“Sa ganitong kalagayan ng mga magsasaka na may kawalang kasiguruhan sa kanilang produkto at kamahalang gastos sa kanilang produksyon, unti-unting nakikita ng mga amgsasaka kung ano ang dapat nilang gawin sa kanilang problema,” explains Ka Daning Ramos, another AMB member.
“At matapos nilang makita kung ano ang dapat na gawin, na sila ay magsama-sama para baguhin ang sistema, ang nagyayari diro kapag ipinanawagan na nila ang kanilang mga kahilingan at karapatan ay pinapangalanan na silang subersibo o rebelde,” he added.
Ka Daning also added that most of the time, those who belonged to progressive peasant organizations such as the AMB were either tortured or killed. Other farmers, however, simply became innocent victims.
As the plebiscite comes nearer and nearer, the peasant sector has undoubtedly long recognized where it stands.
“Sa panig ng land reform, ang isinusulong ng nationalist bloc ay supremacy. Ibig sabihin ang pagpapatupad ng reporma sa lupa ay pagtibayin ng ConCom, at para pagdating sa pagpo-proseso ay iimplementahan na agad. Huwag nang gumawa ng batas na maraming rikotitos, na maraming butas. Ngayon, ang ginagawa nina Christian Monsod—ang panig ng mga konserbatibo—ay sa halip na ‘supremacy’, ay gamitin na lang ang termino na ‘right.’ Ibig sabihin ng ‘right’ ay karapatan, di ba? Kung karapatan ng magsasaka na ariin ang kanilang lupang sinasaka, karapatan din daw ng isang panginoong maylupa na kung ano lamang ang gustong ipagkaloob niya ay iyon lang,” Ka Fred answers.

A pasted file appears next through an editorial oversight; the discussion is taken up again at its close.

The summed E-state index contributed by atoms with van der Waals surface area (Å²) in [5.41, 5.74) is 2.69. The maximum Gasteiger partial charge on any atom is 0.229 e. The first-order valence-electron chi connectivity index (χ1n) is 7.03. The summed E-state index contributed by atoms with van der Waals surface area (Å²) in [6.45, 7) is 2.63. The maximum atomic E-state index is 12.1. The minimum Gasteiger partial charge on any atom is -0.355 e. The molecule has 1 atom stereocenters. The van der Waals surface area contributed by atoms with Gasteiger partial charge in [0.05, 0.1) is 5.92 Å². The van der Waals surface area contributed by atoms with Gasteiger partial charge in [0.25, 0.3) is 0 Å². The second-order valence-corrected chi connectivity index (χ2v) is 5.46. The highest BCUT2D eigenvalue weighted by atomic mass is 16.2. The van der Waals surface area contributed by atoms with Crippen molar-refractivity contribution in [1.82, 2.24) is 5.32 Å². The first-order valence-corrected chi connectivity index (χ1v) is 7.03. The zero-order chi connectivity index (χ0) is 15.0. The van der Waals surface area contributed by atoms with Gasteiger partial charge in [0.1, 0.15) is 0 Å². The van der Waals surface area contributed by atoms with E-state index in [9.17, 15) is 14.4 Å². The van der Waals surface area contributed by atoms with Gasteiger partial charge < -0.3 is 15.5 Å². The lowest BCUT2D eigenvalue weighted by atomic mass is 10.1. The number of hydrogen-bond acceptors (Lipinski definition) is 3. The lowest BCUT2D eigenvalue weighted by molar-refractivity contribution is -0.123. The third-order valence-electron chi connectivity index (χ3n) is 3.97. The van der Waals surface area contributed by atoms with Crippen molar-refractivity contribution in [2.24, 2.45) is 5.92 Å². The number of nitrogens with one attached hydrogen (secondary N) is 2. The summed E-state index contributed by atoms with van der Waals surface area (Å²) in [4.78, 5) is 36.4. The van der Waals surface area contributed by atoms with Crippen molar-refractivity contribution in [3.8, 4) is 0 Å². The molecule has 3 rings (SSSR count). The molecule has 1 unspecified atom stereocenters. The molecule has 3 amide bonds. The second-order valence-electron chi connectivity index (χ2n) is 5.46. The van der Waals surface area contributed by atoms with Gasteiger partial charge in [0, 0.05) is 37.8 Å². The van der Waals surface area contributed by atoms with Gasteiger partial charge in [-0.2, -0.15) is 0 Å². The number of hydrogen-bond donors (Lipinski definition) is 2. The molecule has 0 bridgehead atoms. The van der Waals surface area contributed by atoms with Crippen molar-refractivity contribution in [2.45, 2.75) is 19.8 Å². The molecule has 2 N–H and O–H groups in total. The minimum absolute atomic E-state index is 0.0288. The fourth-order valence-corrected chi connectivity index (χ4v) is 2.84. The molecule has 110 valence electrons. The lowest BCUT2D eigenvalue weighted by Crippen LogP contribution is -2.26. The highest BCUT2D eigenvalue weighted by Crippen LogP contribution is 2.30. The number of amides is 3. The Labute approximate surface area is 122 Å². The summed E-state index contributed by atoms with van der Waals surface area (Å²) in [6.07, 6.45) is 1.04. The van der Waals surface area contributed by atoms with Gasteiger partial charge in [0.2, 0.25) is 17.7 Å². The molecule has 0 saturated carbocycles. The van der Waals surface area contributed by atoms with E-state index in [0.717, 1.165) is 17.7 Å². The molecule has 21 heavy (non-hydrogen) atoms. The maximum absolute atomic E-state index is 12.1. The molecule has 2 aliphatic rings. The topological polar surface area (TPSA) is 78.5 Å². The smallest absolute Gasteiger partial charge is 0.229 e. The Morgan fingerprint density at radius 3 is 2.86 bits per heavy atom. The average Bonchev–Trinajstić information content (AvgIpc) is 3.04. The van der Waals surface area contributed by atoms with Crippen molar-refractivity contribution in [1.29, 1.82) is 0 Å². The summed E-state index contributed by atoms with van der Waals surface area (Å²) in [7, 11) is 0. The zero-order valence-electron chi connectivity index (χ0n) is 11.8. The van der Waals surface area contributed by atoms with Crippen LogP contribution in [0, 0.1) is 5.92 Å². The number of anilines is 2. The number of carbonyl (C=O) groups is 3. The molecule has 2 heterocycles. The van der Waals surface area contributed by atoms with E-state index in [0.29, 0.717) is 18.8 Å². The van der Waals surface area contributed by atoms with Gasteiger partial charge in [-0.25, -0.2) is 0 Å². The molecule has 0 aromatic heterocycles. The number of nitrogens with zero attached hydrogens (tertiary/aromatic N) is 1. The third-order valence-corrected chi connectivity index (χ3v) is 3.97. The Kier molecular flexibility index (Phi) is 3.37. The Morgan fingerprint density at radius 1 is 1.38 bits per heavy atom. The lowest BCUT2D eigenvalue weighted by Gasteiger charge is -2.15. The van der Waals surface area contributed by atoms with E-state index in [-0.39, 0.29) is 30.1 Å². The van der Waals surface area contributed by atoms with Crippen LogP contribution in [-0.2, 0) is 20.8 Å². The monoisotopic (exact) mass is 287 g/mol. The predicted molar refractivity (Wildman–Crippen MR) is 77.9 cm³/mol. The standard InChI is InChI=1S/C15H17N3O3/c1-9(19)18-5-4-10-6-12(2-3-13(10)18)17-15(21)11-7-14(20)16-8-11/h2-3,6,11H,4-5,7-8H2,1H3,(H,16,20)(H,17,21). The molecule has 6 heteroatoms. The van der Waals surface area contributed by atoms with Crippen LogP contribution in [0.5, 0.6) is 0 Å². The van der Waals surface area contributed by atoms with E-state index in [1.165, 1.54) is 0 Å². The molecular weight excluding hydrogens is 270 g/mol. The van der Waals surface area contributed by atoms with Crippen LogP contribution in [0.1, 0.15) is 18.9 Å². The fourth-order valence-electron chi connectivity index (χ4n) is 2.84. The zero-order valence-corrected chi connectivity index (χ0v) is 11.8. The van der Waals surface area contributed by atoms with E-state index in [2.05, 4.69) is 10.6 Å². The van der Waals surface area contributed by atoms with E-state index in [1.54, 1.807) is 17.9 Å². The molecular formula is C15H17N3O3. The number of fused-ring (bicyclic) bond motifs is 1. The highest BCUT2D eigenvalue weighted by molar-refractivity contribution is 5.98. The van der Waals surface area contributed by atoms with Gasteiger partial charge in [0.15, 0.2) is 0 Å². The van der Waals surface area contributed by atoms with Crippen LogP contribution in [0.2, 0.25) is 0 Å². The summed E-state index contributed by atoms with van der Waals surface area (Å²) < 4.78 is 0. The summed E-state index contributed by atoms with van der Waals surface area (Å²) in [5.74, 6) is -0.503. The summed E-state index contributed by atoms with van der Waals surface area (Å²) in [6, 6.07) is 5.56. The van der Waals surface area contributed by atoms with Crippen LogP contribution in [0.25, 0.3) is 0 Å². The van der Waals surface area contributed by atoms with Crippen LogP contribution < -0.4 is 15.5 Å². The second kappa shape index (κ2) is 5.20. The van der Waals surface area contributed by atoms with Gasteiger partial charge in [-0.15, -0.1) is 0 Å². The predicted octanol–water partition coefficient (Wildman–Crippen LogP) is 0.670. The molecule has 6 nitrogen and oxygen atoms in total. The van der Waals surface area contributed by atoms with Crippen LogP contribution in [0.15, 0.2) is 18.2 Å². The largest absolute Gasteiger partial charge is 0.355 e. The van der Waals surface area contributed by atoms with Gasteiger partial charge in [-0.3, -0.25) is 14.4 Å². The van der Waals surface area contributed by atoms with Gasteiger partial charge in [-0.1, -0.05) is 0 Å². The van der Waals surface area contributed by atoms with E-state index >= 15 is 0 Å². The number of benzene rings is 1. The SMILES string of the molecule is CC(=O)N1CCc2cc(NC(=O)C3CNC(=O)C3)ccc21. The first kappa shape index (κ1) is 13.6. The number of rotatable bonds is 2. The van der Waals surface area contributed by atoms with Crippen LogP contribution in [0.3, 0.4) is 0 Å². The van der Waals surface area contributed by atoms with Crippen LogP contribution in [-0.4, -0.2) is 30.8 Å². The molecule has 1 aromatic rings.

[Editor’s note: Some parts of the original paragraph were unreadable in the digital copy of this article. The publication tried to the best of its ability to get the gist of Ka Fred’s quote, and reconstruct it according to his organization’s stance on land reform.]
“Ang gusto nami’y isang demokratikong konstitusyon,” he explains. “Ibig sabihin ay iyung talagang naglilingkod sa sambayanan, lalo pa sa panig ng ating magsasaka na 70 porsyento ng ating populasyon. Kaya samakatuwid, kung ito ang pinakamaraming bahagi ng populasyon sa ating bansa, kailangan mabigyan ang katarungang demokratiko diyan. Ang tinatawag na tunay na reporma sa lupa ay iyong ipamahagi sa mga magsasaka nang libre ang kanilang lupang sinasaka. At hanggang walang tinay na reporma sa lupa, hindi tayo magkakaroon ng tunay na pambansang kaunlaran.”
Meanwhile, the KMP is also negotiating its own proposals on the issue. Its immediate demands include the expropriation of lands acquired by Marcos cronies, bureaucrat-capitalists and local/military warlords through fraudulent means and subject these lands to land reform. Second, invalidate the amortization land transfer under PD 27 and declare the lands as rightfully owned by the farmer/cultivator and declare payments duly completed. Third, expropriation of private agricultural lands which have been closed by large banks. Fourth, confiscate abandoned and uncultivated agricultural lands and distribute these free to the peasants.
KMP also seeks the recognition of the inherent right of tribal communities over their ancestral lands. In addition, their minimum program also recognized the legitimate rights of settlers to the lands they till.
The automatic rifle-fire at Mendiola had ceased. At the Mt. Carmel Chapel where the bodies of the dead are placed, peasant women and children weep. The month of harvest is fast drawing near. But it will not only be of scant palay grains. The bloodbath at Mendiola is enough to sow more disquieted days. ●
This article was originally published on January 26, 1987.